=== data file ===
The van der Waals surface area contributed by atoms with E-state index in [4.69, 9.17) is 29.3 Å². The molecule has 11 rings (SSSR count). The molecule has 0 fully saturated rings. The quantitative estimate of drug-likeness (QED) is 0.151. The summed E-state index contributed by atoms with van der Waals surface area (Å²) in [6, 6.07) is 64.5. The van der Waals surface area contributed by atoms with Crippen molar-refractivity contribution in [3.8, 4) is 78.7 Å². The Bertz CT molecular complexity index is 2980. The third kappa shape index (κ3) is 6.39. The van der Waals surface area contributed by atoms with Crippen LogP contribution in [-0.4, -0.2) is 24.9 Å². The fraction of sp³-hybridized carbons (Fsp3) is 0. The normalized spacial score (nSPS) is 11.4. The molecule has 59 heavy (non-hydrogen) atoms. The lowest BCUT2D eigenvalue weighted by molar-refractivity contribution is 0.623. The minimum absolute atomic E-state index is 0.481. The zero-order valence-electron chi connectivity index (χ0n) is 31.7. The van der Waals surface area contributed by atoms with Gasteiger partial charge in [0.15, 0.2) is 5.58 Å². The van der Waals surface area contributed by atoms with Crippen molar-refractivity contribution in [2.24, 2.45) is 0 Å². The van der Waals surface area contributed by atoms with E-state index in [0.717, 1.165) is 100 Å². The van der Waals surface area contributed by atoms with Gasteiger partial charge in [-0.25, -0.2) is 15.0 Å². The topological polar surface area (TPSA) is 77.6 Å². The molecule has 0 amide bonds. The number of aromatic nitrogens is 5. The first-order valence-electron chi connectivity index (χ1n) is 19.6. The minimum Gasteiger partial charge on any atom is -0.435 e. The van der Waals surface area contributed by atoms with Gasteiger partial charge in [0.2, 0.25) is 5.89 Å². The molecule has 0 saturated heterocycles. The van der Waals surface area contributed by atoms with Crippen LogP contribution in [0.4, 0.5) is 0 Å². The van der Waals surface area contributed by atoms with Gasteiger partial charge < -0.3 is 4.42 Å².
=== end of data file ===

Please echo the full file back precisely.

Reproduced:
The van der Waals surface area contributed by atoms with E-state index in [4.69, 9.17) is 29.3 Å². The molecule has 11 rings (SSSR count). The molecule has 0 fully saturated rings. The quantitative estimate of drug-likeness (QED) is 0.151. The summed E-state index contributed by atoms with van der Waals surface area (Å²) in [6, 6.07) is 64.5. The van der Waals surface area contributed by atoms with Crippen molar-refractivity contribution in [3.8, 4) is 78.7 Å². The Bertz CT molecular complexity index is 2980. The third kappa shape index (κ3) is 6.39. The van der Waals surface area contributed by atoms with Crippen LogP contribution in [-0.4, -0.2) is 24.9 Å². The fraction of sp³-hybridized carbons (Fsp3) is 0. The normalized spacial score (nSPS) is 11.4. The molecule has 59 heavy (non-hydrogen) atoms. The lowest BCUT2D eigenvalue weighted by molar-refractivity contribution is 0.623. The minimum absolute atomic E-state index is 0.481. The zero-order valence-electron chi connectivity index (χ0n) is 31.7. The van der Waals surface area contributed by atoms with Gasteiger partial charge in [0.15, 0.2) is 5.58 Å². The van der Waals surface area contributed by atoms with Crippen molar-refractivity contribution in [2.24, 2.45) is 0 Å². The van der Waals surface area contributed by atoms with E-state index in [0.717, 1.165) is 100 Å². The van der Waals surface area contributed by atoms with Gasteiger partial charge in [-0.25, -0.2) is 15.0 Å². The topological polar surface area (TPSA) is 77.6 Å². The molecule has 0 amide bonds. The number of aromatic nitrogens is 5. The first-order valence-electron chi connectivity index (χ1n) is 19.6. The minimum Gasteiger partial charge on any atom is -0.435 e. The van der Waals surface area contributed by atoms with Gasteiger partial charge in [0.2, 0.25) is 5.89 Å². The molecule has 0 saturated heterocycles. The van der Waals surface area contributed by atoms with Crippen LogP contribution in [0.4, 0.5) is 0 Å². The van der Waals surface area contributed by atoms with Gasteiger partial charge < -0.3 is 4.42 Å².